On a serious note, I strongly recommend everyone to avoid the term "Tango Nuevo" like the plague. It only causes difficulties.

    In fact, I'd say the same about Tango de Salon, Tango Milonguero, Tango Villa Urquiza and pretty much every other label. They're all, in my opinion, worse-than-useless in helping understanding.

    (I say worse-than-useless because they can actually prove detrimental to learning).

    So plugger, I'd rip up your assumptions about style, then start again. What, precisely, do you want to learn?
     
  8. bordertangoman

    bordertangoman Well-Known Member

    SECRETS; I bet he wants to know the Secrets of Nuevo, but I am sworn to secrecy after all the first Rule of Tango Nuevo Club is......;)
     
  9. Dave Bailey

    Dave Bailey New Member

    I thought that was the second rule? :confused:
     
  10. bordertangoman

    bordertangoman Well-Known Member

    i would add that in my view neo/nuevo is not a style but an exploratory approach to learning to dance..rather than being spoonfed steps you find the tools that allow you to discover what you can do and in a way that is personal, intuitive and interpretive.
     
  11. bastet

    bastet Active Member


    from a good teacher, yes...but I've had not so good instruction from well known teachers who dance in the way that people term "Nuevo" stylistically, and who did just that, teach steps only.

    I've also had teachers who dance what would be termed by many as milonguero teach it in a conceptual way, in terms of linkage and fluidity. With the teaching concept, it's easy to circumvent stylistic concerns, it's mostly down to the teachers themselves and how they approach their teaching.

    As for styling, I guess it doesn't really bother me that I have things divided in to a couple of basic styles. There are things that occur in a more "Nuevo" styling that just don't happen in strict close embrace dancing, or even really in traditional tango salon (the kind that opens and closes during a dance) that do happen and are part of the Nuevo teaching concept and repertoire, like elasticity and rebound in certain movements, usually in open embrace.

    I'm thankful to have a few leaders in my area whose preferences lie in both directions so I can try to be as versatile as I can be. I enjoy both, at different times.
     
  12. dchester

    dchester Moderator Staff Member

    I'm curious, what do people think of Salas as a teacher? He's going to be in this area next month, thus I'm curious if it's worth trying to change my schedule around to try to take some of his workshops.
     
  13. Subliminal

    Subliminal Well-Known Member

  14. tangobro

    tangobro Active Member

    I missed him when he was here last spring, but from what I'd heard from a couple of attendees, he is very good as a teacher. One of the women who commented travels to festivals & takes various workshops & is more oriented toward "traditional" tango salon.
     
  15. newbie

    newbie Well-Known Member

    It is a Plato and Socrates situation. Naveira and Salas made an analysis, which had not been done before (Remember the quote by Sebastian Arce visiting a famous milonguero to learn how to lead boleos and being told to pull/push the followers's shoulder). They did not publish their analysis though, so the only available writings are by pupils, second-hand sort of.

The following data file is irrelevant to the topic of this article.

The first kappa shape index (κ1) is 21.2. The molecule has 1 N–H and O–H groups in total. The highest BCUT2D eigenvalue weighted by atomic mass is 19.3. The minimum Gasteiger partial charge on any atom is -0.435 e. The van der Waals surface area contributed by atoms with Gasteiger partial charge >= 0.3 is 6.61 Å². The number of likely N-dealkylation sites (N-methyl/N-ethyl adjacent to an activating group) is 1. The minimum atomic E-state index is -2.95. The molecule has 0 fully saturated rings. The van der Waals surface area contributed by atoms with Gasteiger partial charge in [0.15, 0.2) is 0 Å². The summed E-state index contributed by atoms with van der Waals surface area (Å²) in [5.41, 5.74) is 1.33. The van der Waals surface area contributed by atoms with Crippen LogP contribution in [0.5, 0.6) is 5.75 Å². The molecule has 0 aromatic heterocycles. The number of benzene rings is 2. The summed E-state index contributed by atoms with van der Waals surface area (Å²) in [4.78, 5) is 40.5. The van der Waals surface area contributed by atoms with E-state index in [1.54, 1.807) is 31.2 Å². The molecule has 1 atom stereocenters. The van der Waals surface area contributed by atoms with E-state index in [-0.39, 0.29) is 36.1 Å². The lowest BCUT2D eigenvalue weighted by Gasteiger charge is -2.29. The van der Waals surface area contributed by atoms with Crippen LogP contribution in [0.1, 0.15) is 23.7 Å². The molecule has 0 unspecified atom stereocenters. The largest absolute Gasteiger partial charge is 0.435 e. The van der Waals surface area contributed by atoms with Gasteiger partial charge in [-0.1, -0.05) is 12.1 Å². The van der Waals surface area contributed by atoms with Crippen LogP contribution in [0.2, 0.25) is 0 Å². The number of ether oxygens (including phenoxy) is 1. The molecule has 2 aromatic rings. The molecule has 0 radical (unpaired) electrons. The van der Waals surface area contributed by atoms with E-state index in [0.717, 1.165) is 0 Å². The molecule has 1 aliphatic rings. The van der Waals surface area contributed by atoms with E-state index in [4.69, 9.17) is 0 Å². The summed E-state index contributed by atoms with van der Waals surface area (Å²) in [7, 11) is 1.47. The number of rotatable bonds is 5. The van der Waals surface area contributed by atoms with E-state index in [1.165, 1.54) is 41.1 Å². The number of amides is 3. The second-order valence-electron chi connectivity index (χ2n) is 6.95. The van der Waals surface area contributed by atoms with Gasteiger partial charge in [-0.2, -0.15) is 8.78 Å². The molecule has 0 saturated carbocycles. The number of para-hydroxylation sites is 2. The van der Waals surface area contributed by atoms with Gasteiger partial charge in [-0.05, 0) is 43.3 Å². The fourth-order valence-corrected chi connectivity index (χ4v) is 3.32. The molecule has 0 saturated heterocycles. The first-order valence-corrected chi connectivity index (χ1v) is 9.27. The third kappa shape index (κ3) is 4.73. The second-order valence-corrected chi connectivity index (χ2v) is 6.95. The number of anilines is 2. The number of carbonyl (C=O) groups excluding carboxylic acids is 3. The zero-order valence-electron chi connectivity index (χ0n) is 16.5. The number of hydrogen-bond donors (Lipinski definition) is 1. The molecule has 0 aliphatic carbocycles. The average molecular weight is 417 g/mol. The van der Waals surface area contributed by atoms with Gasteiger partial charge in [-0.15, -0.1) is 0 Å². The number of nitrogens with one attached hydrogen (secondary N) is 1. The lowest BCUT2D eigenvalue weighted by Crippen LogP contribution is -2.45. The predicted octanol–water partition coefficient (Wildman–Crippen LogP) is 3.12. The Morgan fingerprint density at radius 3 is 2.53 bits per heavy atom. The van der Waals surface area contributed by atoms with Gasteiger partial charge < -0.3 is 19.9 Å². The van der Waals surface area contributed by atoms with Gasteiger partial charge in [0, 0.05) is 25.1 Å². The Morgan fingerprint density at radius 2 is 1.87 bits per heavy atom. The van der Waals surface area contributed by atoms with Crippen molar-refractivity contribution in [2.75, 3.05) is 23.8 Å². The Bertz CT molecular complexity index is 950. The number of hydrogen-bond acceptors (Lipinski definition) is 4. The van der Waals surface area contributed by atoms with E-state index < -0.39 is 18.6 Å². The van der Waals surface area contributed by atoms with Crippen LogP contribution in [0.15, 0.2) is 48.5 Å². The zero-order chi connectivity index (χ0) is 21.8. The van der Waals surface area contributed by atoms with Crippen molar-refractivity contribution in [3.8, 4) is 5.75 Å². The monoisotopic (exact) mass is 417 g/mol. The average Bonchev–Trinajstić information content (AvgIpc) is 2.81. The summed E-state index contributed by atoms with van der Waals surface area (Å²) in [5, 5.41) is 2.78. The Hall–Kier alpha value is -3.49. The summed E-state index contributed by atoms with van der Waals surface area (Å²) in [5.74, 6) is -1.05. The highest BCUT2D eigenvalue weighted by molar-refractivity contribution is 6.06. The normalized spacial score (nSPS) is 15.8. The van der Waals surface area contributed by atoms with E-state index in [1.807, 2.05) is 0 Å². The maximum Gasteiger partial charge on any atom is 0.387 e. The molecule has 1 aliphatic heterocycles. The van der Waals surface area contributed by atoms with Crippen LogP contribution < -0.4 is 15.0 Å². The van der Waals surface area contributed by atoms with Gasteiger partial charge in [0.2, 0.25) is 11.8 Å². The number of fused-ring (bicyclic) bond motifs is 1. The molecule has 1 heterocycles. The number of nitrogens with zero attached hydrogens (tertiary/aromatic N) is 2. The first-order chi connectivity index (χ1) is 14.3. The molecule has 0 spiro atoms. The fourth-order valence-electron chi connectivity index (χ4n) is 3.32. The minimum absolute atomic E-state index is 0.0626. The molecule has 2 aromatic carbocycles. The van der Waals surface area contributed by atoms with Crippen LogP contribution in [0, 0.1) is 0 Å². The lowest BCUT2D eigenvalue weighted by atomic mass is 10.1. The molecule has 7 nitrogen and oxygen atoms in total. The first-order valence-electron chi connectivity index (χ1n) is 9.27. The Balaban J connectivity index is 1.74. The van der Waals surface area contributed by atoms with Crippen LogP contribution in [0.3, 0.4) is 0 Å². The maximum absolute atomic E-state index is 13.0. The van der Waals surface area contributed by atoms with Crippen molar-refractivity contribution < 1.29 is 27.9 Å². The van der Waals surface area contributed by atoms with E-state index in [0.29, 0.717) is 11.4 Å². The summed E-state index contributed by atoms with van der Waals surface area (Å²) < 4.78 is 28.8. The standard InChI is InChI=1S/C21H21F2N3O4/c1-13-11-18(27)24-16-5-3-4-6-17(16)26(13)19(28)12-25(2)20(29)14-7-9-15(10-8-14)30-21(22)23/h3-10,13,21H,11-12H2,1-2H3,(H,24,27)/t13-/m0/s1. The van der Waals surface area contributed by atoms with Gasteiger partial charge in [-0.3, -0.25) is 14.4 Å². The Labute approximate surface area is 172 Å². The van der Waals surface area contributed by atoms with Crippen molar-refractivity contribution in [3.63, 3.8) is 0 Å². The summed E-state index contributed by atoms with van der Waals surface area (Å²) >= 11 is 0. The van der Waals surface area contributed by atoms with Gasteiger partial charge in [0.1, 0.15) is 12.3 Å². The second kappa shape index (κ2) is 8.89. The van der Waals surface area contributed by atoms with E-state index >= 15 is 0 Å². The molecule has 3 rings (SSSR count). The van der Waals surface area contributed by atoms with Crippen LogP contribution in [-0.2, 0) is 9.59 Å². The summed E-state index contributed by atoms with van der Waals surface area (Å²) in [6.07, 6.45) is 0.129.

16. bordertangoman

    bordertangoman Well-Known Member

    My take on this approach; is that you find that you can take any step you want
    with any step the follower might make.

    I did a workshop in Cambridge on this; on every 5th Step the follower called the step eg back ocho. so where-ever you were you led her into a back ocho or did one yourself.

    it opens up new possibilities, even in close embrace.

    The Matrix as Castro refers to it, is pretty much a cataloque of all possible combinations
    but ignores the limitations of the embrace ( or assumes an elastic embrace.)

    For me, it has been moderatley useful in that I have danced steps on the dance floor that no-one has ever taught (me) and without having done them before hand, at a practica for instance.
     
  17. LadyLeader

    LadyLeader Active Member

    Do you have/read both Castro books?
    I wonder it they they have different content? You are learning similar things from both books?
     
  18. bordertangoman

    bordertangoman Well-Known Member

    i will check, I have his DVD's but I think for any of this to be useful you need a degree in autodidactism...;)
     
  19. plugger

    plugger Member

    Apparently I gave the impression that I consider technical analysis of tango to be dangerous to the dance. Let me correct that. I love the idea of analyzing the possible moves (I like math) and I have nothing against nuevo as a style (I would be taking lessons in it, but right now am trying to become competent in close embrace).
    My curiosity and interest in nuevo, and my appreciation of it from the sidelines, is one of the reasons why I'd like to plow through such a book if it exists. The closest thing I have is Salas' "Tango Fundamentals" DVDs, which aren't an analysis of the dance nor meant to be.
    I do think would be dangerous for tango to have a syllabus IF that eventually comes to be accepted as defining what is and is not tango. I'd think the same about West Coast, Lindy hop, salsa, cumbia and several other dances.
    I admire ballroom and don't think it's harmed by its syllabus, but that's a different world with its own priorities. The result is some beautiful, polished dances. Protecting a heritage is a good thing, but change and creativity are good too. I'd like to keep tango mostly wild.
     
  20. plugger

    plugger Member

    I'd like to also thank everyone for their helpful and revealing posts. (I thought colgadas were something new!) Will look around for the reference materials mentioned and reply after digesting all this.
    I greatly appreciate efforts to make tango or any dance more rational and clearer to understand. The traditional pedagogy in tango seems to be "do it this way" followed by demonstration and correction. That works too, but it's left to the student to connect the dots. Fortunately, there are now teachers who want you to understand at the same time you learn to dance.